BREAKING NEWS

Summary

In quantum geometry or noncommutative geometry a quantum differential calculus or noncommutative differential structure on an algebra $A$ over a field $k$ means the specification of a space of differential forms over the algebra. The algebra $A$ here is regarded as a coordinate ring but it is important that it may be noncommutative and hence not an actual algebra of coordinate functions on any actual space, so this represents a point of view replacing the specification of a differentiable structure for an actual space. In ordinary differential geometry one can multiply differential 1-forms by functions from the left and from the right, and there exists an exterior derivative. Correspondingly, a first order quantum differential calculus means at least the following:

1. An $A$ -$A$ -bimodule $\Omega ^{1}$ over $A$ , i.e. one can multiply elements of $\Omega ^{1}$ by elements of $A$ in an associative way:

$a(\omega b)=(a\omega )b,\ \forall a,b\in A,\ \omega \in \Omega ^{1}$ .

2. A linear map ${\rm {d}}:A\to \Omega ^{1}$ obeying the Leibniz rule

${\rm {d}}(ab)=a({\rm {d}}b)+({\rm {d}}a)b,\ \forall a,b\in A$ 3. $\Omega ^{1}=\{a({\rm {d}}b)\ |\ a,b\in A\}$ 4. (optional connectedness condition) $\ker \ {\rm {d}}=k1$ The last condition is not always imposed but holds in ordinary geometry when the manifold is connected. It says that the only functions killed by ${\rm {d}}$ are constant functions.

An exterior algebra or differential graded algebra structure over $A$ means a compatible extension of $\Omega ^{1}$ to include analogues of higher order differential forms

$\Omega =\oplus _{n}\Omega ^{n},\ {\rm {d}}:\Omega ^{n}\to \Omega ^{n+1}$ obeying a graded-Leibniz rule with respect to an associative product on $\Omega$ and obeying ${\rm {d}}^{2}=0$ . Here $\Omega ^{0}=A$ and it is usually required that $\Omega$ is generated by $A,\Omega ^{1}$ . The product of differential forms is called the exterior or wedge product and often denoted $\wedge$ . The noncommutative or quantum de Rham cohomology is defined as the cohomology of this complex.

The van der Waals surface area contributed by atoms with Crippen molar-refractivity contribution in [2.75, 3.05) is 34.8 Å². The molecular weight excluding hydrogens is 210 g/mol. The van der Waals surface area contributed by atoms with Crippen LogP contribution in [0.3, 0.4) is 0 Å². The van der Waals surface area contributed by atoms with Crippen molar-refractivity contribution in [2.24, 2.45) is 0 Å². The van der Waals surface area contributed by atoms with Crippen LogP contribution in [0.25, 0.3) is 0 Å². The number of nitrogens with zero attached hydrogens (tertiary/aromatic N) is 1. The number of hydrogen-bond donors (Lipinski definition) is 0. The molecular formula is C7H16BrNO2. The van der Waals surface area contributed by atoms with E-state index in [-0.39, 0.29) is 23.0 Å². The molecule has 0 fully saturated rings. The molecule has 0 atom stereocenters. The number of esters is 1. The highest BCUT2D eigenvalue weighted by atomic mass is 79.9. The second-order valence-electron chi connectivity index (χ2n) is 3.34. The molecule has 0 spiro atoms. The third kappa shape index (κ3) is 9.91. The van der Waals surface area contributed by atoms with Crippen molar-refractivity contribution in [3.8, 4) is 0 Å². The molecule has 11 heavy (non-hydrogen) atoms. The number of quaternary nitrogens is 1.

A higher order differential calculus can mean an exterior algebra, or it can mean the partial specification of one, up to some highest degree, and with products that would result in a degree beyond the highest being unspecified.

The above definition lies at the crossroads of two approaches to noncommutative geometry. In the Connes approach a more fundamental object is a replacement for the Dirac operator in the form of a spectral triple, and an exterior algebra can be constructed from this data. In the quantum groups approach to noncommutative geometry one starts with the algebra and a choice of first order calculus but constrained by covariance under a quantum group symmetry.

Note

The above definition is minimal and gives something more general than classical differential calculus even when the algebra $A$ is commutative or functions on an actual space. This is because we do not demand that

$a({\rm {d}}b)=({\rm {d}}b)a,\ \forall a,b\in A$ since this would imply that ${\rm {d}}(ab-ba)=0,\ \forall a,b\in A$ , which would violate axiom 4 when the algebra was noncommutative. As a byproduct, this enlarged definition includes finite difference calculi and quantum differential calculi on finite sets and finite groups (finite group Lie algebra theory).

Examples

1. For $A={\mathbb {C} }[x]$ the algebra of polynomials in one variable the translation-covariant quantum differential calculi are parametrized by $\lambda \in \mathbb {C}$ and take the form

$\Omega ^{1}={\mathbb {C} }.{\rm {d}}x,\quad ({\rm {d}}x)f(x)=f(x+\lambda )({\rm {d}}x),\quad {\rm {d}}f={f(x+\lambda )-f(x) \over \lambda }{\rm {d}}x$ This shows how finite differences arise naturally in quantum geometry. Only the limit $\lambda \to 0$ has functions commuting with 1-forms, which is the special case of high school differential calculus.

2. For $A={\mathbb {C} }[t,t^{-1}]$ the algebra of functions on an algebraic circle, the translation (i.e. circle-rotation)-covariant differential calculi are parametrized by $q\neq 0\in \mathbb {C}$ and take the form

$\Omega ^{1}={\mathbb {C} }.{\rm {d}}t,\quad ({\rm {d}}t)f(t)=f(qt)({\rm {d}}t),\quad {\rm {d}}f={f(qt)-f(t) \over q(t-1)}\,{\rm {dt}}$ This shows how $q$ -differentials arise naturally in quantum geometry.

3. For any algebra $A$ one has a universal differential calculus defined by

$\Omega ^{1}=\ker(m:A\otimes A\to A),\quad {\rm {d}}a=1\otimes a-a\otimes 1,\quad \forall a\in A$ where $m$ is the algebra product. By axiom 3., any first order calculus is a quotient of this.